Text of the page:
Report on Sangay (Ecuador) — 21 November-27 November 2018
Smithsonian / US Geological Survey Weekly Volcanic Activity Report, 21 November-27 November 2018
Managing Editor: Sally Kuhn Sennert
Please cite this report as:
Global Volcanism Program, 2018. Report on Sangay (Ecuador). In: Sennert, S K (ed.), Weekly Volcanic Activity Report, 21 November-27 November 2018. Smithsonian Institution and US Geological Survey.
2.005°S, 78.341°W; summit elev. 5286 m
All times are local (unless otherwise noted)
IG reported that since 8 August activity at Sangay was characterized by the extrusion of lava flows on the ESE flank and ash emissions that rose between 500 and 1,500 m and mainly drifted W and NW. Lava flows were 1-2 km long, though block avalanches from the flow fronts traveled additionally as far as 5 km. The seismic network recorded more than 50 signals per day indicating explosions. The activity continued at least through 21 November; the report noted that this phase has lasted longer than any other since 2015.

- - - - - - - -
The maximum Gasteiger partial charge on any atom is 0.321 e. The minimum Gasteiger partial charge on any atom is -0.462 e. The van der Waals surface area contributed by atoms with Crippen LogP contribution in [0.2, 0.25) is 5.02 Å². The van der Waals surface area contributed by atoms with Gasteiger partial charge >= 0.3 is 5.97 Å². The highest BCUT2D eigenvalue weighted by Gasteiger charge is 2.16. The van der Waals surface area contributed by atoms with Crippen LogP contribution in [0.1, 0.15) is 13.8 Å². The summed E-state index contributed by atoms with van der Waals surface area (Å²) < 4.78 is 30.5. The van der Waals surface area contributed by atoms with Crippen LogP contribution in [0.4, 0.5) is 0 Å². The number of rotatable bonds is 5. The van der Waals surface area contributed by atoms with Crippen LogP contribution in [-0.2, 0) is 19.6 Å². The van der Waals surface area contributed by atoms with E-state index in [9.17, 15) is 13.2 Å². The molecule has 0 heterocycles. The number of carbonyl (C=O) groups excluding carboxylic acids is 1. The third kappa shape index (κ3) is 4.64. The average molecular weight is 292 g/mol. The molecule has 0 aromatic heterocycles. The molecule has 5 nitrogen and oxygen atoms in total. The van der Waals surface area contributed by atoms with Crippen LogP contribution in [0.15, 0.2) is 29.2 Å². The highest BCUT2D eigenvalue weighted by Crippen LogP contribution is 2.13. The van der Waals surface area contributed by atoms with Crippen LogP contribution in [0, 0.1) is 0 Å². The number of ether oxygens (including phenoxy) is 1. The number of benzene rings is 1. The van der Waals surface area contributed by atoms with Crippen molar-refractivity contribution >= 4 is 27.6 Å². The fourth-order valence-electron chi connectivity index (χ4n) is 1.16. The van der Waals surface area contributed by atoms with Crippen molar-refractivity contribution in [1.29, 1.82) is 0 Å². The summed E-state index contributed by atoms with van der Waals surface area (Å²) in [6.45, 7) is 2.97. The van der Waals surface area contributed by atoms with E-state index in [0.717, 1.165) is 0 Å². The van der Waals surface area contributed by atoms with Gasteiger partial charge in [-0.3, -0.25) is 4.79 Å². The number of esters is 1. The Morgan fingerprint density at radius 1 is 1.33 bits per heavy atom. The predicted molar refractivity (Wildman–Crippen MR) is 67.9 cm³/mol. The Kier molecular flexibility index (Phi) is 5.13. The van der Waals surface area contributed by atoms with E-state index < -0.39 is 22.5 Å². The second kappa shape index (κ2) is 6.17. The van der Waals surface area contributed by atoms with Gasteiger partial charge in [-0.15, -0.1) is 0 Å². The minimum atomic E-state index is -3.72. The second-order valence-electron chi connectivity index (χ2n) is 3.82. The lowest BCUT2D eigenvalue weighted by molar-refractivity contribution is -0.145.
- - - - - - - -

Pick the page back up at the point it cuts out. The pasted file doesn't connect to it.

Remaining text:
Geologic Background. The isolated Sangay volcano, located east of the Andean crest, is the southernmost of Ecuador's volcanoes and its most active. The steep-sided, glacier-covered, dominantly andesitic volcano grew within horseshoe-shaped calderas of two previous edifices, which were destroyed by collapse to the east, producing large debris avalanches that reached the Amazonian lowlands. The modern edifice dates back to at least 14,000 years ago. It towers above the tropical jungle on the east side; on the other sides flat plains of ash have been sculpted by heavy rains into steep-walled canyons up to 600 m deep. The earliest report of a historical eruption was in 1628. More or less continuous eruptions were reported from 1728 until 1916, and again from 1934 to the present. The almost constant activity has caused frequent changes to the morphology of the summit crater complex.